What Trump’s Rejection of the TPP Means for Japan
By Alex Sturmey
The Trans-Pacific Partnership (TPP) was a controversial topic during the US presidential campaign for all candidates. Stepping away from the deal was the first action President Trump took. For many, this was a cause for celebration, but to Japan it was the first shots fired for the breakdown of the alliance between the two countries.
What is the TPP?
The Trans-Pacific Partnership’s primary purpose was an economic one. Simply, it aimed to increase economic ties, and deepen trade relations between the 12 countries (all bordering the Pacific); along with reducing tariffs on trade goods. It wasn’t a mistake that China, arguably the country with the strongest economy in the Pacific Ocean bar the United States, wasn’t given an invitation to the cool kids table. Keeping the Western liberal economic order in the region was a major sales point of the TPP for the countries involved.
For Japan, the TPP was a deal that aimed to stimulate their stagnating economy. According to estimates by the government, the deal would have been able to increase the growth of the economy by 2.4% (reported on Forbes).
However, the US had to ratify the deal for it fully begin. Although the 12 members were all at different stages of finalization, Japan had already signed when Trump wrote a notice to withdraw.
So, it was cancelled?
Unfortunately for Abe, yes. The Japanese Prime Minister has invested huge amounts of political capital into the deal, and had been one of its strongest supporters.
After Trump signed his departure, Abe came out and quickly said that the deal was “meaningless without the US” which was presumably a little awkward to hear for all the other countries. However, as the US accounted for 60 percent of the GDP within the TPP, it’s clear to see why.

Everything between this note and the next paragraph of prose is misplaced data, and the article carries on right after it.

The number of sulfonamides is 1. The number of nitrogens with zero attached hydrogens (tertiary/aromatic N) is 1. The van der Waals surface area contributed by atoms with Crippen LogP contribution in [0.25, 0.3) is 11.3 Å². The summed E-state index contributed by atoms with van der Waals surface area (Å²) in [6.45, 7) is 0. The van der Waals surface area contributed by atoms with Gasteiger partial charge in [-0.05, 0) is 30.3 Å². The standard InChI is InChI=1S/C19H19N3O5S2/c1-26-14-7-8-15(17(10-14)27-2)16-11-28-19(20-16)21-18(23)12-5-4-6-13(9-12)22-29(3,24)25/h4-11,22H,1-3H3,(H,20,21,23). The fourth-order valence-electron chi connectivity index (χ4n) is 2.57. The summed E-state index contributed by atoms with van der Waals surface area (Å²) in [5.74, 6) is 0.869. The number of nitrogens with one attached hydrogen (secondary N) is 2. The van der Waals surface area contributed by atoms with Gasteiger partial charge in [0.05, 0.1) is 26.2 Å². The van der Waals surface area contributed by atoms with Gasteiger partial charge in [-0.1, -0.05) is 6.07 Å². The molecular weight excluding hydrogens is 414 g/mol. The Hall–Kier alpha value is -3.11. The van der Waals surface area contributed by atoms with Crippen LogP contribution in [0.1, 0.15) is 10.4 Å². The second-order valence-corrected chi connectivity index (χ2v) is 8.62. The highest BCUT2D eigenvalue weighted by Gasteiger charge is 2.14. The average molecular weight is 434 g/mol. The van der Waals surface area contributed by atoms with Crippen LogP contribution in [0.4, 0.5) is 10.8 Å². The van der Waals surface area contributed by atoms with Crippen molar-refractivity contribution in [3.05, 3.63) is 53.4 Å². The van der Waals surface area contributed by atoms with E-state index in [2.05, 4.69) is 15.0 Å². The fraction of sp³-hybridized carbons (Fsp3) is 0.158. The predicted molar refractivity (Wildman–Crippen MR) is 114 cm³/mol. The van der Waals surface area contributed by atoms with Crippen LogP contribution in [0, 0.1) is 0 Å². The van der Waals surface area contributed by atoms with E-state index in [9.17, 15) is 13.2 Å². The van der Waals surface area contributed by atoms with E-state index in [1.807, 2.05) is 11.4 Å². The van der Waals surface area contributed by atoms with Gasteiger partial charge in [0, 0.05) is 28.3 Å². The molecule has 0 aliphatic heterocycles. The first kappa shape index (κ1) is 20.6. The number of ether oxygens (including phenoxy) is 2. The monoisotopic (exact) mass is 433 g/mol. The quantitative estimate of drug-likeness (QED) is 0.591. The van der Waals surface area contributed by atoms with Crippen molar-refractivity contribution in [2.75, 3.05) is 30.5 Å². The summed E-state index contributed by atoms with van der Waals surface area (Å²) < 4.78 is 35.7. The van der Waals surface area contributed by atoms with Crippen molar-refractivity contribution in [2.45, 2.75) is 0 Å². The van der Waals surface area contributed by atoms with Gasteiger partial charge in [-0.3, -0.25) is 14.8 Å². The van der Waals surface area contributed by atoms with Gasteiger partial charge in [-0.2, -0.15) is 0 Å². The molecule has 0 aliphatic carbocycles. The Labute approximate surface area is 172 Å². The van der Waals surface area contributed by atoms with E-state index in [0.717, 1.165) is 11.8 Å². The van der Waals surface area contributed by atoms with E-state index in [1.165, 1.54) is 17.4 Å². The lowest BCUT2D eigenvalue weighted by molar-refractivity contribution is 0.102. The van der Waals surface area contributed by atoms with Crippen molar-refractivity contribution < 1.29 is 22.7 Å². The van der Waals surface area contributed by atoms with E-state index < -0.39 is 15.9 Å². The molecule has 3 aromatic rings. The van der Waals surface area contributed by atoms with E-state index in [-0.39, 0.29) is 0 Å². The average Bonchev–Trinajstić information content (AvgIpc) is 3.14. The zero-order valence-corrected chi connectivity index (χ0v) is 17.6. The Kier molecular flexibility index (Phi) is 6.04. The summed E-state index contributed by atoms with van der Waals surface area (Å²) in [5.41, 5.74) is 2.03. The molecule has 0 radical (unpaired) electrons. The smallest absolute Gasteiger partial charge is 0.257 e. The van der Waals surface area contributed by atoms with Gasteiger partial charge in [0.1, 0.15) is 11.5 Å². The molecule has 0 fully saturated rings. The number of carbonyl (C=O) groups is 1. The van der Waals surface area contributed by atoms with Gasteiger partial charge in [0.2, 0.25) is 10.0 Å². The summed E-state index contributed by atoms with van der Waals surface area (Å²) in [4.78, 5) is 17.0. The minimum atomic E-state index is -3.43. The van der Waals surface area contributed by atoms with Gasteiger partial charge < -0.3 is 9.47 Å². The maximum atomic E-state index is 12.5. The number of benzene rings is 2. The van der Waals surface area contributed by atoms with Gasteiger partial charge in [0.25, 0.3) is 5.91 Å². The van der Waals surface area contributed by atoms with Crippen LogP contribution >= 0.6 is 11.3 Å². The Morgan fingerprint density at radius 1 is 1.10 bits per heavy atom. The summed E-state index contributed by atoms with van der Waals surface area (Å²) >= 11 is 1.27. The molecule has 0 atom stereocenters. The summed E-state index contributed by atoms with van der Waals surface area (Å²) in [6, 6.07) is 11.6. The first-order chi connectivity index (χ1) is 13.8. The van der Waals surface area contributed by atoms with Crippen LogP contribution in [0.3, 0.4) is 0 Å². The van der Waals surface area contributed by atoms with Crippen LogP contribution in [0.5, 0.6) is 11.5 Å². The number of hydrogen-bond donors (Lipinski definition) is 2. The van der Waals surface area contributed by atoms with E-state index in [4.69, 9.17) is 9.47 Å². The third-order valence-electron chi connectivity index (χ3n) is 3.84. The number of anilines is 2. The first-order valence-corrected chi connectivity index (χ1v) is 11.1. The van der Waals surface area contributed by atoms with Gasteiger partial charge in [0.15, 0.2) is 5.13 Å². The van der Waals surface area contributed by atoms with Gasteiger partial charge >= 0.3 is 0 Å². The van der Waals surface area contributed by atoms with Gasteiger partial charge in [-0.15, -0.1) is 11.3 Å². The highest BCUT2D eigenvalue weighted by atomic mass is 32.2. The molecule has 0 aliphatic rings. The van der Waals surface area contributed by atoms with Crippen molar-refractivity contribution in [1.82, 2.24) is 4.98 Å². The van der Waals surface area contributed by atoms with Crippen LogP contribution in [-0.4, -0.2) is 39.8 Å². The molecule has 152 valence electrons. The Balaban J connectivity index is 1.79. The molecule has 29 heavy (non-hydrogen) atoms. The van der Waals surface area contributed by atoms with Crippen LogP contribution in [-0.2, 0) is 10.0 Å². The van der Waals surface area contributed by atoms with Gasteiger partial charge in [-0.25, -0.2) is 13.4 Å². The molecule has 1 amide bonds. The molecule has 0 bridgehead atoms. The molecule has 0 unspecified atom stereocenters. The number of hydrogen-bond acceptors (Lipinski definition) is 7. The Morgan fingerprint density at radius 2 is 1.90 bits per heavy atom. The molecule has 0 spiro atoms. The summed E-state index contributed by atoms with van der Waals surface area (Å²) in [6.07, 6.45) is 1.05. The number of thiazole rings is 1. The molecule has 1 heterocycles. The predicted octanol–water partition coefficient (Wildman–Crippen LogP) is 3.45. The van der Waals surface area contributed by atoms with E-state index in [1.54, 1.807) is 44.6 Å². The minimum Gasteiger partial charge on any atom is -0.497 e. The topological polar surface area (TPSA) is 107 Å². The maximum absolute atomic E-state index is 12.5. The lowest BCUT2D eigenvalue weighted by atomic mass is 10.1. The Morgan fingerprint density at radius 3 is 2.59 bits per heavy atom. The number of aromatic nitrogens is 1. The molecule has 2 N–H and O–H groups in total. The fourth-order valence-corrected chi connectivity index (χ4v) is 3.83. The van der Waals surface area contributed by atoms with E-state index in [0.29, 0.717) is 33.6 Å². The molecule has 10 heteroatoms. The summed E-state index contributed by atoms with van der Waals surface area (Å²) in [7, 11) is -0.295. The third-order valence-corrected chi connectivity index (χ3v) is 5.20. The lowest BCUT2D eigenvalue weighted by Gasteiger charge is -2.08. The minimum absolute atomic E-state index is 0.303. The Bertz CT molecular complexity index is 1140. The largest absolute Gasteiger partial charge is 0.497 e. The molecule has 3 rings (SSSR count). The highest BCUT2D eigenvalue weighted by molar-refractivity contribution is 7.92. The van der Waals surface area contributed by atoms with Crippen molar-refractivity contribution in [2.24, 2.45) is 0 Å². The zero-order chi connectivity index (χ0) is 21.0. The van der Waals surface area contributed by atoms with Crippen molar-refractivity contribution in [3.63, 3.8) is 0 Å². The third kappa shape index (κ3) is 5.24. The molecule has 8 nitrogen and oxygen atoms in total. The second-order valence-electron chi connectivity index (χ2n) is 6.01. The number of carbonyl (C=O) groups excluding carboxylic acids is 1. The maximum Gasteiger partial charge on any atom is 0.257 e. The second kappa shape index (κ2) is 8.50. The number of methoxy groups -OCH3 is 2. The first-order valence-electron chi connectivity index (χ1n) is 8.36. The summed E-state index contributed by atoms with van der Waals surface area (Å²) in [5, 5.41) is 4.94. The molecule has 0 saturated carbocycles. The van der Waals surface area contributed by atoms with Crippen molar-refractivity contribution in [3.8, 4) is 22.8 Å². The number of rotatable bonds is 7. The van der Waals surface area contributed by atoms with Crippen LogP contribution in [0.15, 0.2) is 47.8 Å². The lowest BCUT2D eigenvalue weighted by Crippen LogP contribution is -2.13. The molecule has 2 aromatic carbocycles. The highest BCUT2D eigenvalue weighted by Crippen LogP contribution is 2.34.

It’s not impossible for the other 11 countries to go ahead with the TPP, as they must simply change a rule which stipulated that the TPP could only be legal once the US ratified it. So now, it exists in a kind of economic limbo.
What does it mean for the future of US-Japan Relations?
Although the TPP wasn’t an integral part of the US-Japan relationship, it certainly represented a cornerstone for its future. It’s no coincidence that as soon as Trump said he would be leaving the TPP, Abe was on the first flight out from Narita. For Abe, the TPP was more than just an economic treaty, it was a strategic assurance and promise (which he had invested large amounts of political capital in) that the US-Japan Alliance was still a top priority for America.
The two met and after having a 19-second-long handshake (see below and try not to cringe), they managed to create a new economic plan. Japan proposed a bill which it said could not only create 700,000 jobs, but would also sing to the tune of a US$450bn (¥50.4 trillion) market, according to Reuters. Not bad.
The plan also established cooperation in several key areas: developing the world’s most advanced infrastructure in the US, collaborating in new areas of cyber and space; cooperation in employment and defense; and the development of robots and artificial intelligence.
A new hope
The most important thing that Abe gained from the meeting was reassurance; that even though the TPP had been halted, American-Japanese relations would not have the same fate. Trump had caused a lot of fear for the future of the alliance on his campaign trail, where he lashed out against the country in several areas such as the joint security alliance between the two nations. More recently, he has attacked the Japanese car market, accused the government of depreciating the yen, as well as criticising the ever growing US-Japan trade deficit.
However, during the meeting, Trump reassured Japan that the nuclear umbrella would stay over Japan, and even extend to the disputed Senkaku Islands by saying, “[the US] is committed to the security of Japan in all areas under its administrative control and to further strengthening our very crucial alliance.”
Thus, despite the departure of the US from the TPP acting as a blow to an already strained relationship, after Abe’s meeting with President Trump, it seems that, at least for now, there remains some hope for the future of the TPP.